And you know and I mean you could take use the metaphorical example on a more micro level of like what happens if I can’t afford to pay my mortgage right. I have to sell my house or I have to find a way to subsidize the cost of my house by renting out the basement or something. Right. It’s like that except you know if they can’t afford to manage those lands you know they’re going to put in extractive industry in there where they can make money off of it. Profit off of it.

And you know so it’s just too tempting like the day if you know if there there’s a budget gap or there’s you know there’s things you want to pay for and you know there’s always people whispering and you’re like well if you we just do this then yeah we’ll get this like rent you know basically absolutely you know.

And then once you start like opening the Pandora’s Box of public land issues you start realizing You know the snow that we ride on in the winter is the water that in under served community in Detroit.

Yeah. That’s their clean water. You know the air we breathe that we take advantage take for granted. You know the thing about like China where there’s so much air pollution right. You know they just wear masks and they assume it’s normal. All right we have a brown day in Denver and you know it’s like it’s noticeable you know we. So we take our clean air and our clean water for granted.

I mean those are like the two most elemental you know life support systems of our our way of life our lifestyle our quality of life as Americans. And yet had another thought. But I’m kind of going down the list.

I mean well this public lands thing like you said it’s such a big issue and it’s super complex. You’re dealing with national level issues state level issues all these different bureaus. The land is in all these different groups there aren’t even in one spot.

It’s all in the lands literally serve everyone right in some way that’s vital to the very life that we take for granted you know and then you get into like you know native tribe issues. Yeah you know and it’s just I mean the rabbit hole is endless on this stuff and you start going historical as well. And you know there’s a lot of different perspectives clamoring for access right when it comes down to it.

And well I think one of the things it sounds like you’re saying is like you and people need to be open to the fact that there’s a lot of different ways to access and enjoy this land this not doing like any permanent damage to it or anything like that. And you know. No. No one is right. And a lot of communication just respect kind of needs to be had there. And you know this kind of sounds like what.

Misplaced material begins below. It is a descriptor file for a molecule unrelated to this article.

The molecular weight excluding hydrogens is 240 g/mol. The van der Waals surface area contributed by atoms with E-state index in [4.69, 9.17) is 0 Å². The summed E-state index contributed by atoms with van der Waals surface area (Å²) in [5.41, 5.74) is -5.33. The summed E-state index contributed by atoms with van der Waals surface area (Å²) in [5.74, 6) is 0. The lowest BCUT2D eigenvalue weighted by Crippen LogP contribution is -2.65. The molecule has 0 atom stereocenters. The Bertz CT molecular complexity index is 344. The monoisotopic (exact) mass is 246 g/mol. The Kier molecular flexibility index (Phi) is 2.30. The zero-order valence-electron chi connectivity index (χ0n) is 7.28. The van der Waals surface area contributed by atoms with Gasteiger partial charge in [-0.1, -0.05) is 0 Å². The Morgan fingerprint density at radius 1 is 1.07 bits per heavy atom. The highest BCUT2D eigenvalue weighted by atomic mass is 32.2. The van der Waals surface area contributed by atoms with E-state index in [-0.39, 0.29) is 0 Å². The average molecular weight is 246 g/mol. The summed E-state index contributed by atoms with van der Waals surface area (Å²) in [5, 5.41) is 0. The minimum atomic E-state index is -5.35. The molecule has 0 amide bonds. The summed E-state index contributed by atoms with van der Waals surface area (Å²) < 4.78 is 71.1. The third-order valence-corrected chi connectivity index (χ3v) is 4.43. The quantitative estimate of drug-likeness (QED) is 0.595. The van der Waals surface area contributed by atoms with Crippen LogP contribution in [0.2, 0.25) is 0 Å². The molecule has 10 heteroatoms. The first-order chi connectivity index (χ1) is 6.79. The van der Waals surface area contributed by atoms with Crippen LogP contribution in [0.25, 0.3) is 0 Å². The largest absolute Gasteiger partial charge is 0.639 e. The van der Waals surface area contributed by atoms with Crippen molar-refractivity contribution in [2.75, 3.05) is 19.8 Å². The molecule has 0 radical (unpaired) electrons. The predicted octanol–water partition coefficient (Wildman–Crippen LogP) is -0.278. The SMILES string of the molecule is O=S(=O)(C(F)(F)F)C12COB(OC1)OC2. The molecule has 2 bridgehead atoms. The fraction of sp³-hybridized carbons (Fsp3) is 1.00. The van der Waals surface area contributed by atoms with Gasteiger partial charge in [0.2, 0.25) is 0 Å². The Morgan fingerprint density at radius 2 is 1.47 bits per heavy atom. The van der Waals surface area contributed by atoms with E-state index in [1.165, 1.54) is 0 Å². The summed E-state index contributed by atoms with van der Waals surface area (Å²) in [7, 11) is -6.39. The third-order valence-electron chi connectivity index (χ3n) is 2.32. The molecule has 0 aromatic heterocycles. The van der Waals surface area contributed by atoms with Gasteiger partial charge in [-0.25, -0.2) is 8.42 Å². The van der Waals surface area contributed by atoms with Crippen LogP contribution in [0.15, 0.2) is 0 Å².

Well yeah there’s something for everybody already without having to like by just staying status quo. And that’s my wish. I wish the you know the wilderness that exists.

It doesn’t change the multiuse that exists doesn’t change the way over snow vehicles travel in the winter doesn’t change national parks they don’t change like you know of course private property. That’s a whole different conversation that I had. I mean I don’t even have the bandwidth to think about those implications. But there’s just the more that it changes the crazier it’s going to get.

You know it’s going to become just another one of the many political divides that are going on in our culture right now. You know spiritually energetically you know this divide between people that you know and and that’s when it starts getting political and you know it’s just you know it’s funny because recreation was kind of an accident. When you look at it like when you know the U.S. Forest Service started the reason why the Forest Service sits under the USDA is because trees grow their crop.

You know General like I’m generally speaking there’s a lot of intricacies beyond that. And BLM is about what’s under the ground. So it’s more about mineral rights and you know I’m sure there’s BLM lands that you know worry about forestry and I’m sure there’s Forest Service lands I worry about mineral rights but you know generally speaking I think that’s why they were designated the way that they were.

And it was a totally different business model profit center that was set up under the Department of Interior. You know and if you kind of compare the differences you know again it’s like if you want to understand anything you follow the money right. Yeah and you know it operates because like you go to Rocky Mountain National Park. What do you have to do before you even enter. Yeah we have to pay you know U.S. Forest Service lands what pays for that water usage timber.

You know probably some mining in certain places certain states probably some natural gas extraction in certain places a whole lot of outfitter like guiding permits you know hunting fishing and this is where it starts getting back into the recreation space right. You know OHV trail permits.

You know Vail Resorts for instance is the largest I think they’re the largest per Mitie hike in the recreation space. National Forest land.

So you don’t have to imagine when you think about like how much terrain they they use. Right.

Right. So how do you all well and how do you compare the dollars coming in through permits and stuff like that.

And the dollars that come in through the traffic jam at Yellowstone right that you know two totally different models. You know and and you know I think like Utah has a lot of BLM lands. You know it’s it’s I think more BLM than Forest Service but you know you think about how much mining is going on in Utah and I think that’s a big. Another big reason why there’s so much turmoil in Utah is because there’s so many minerals under the ground there.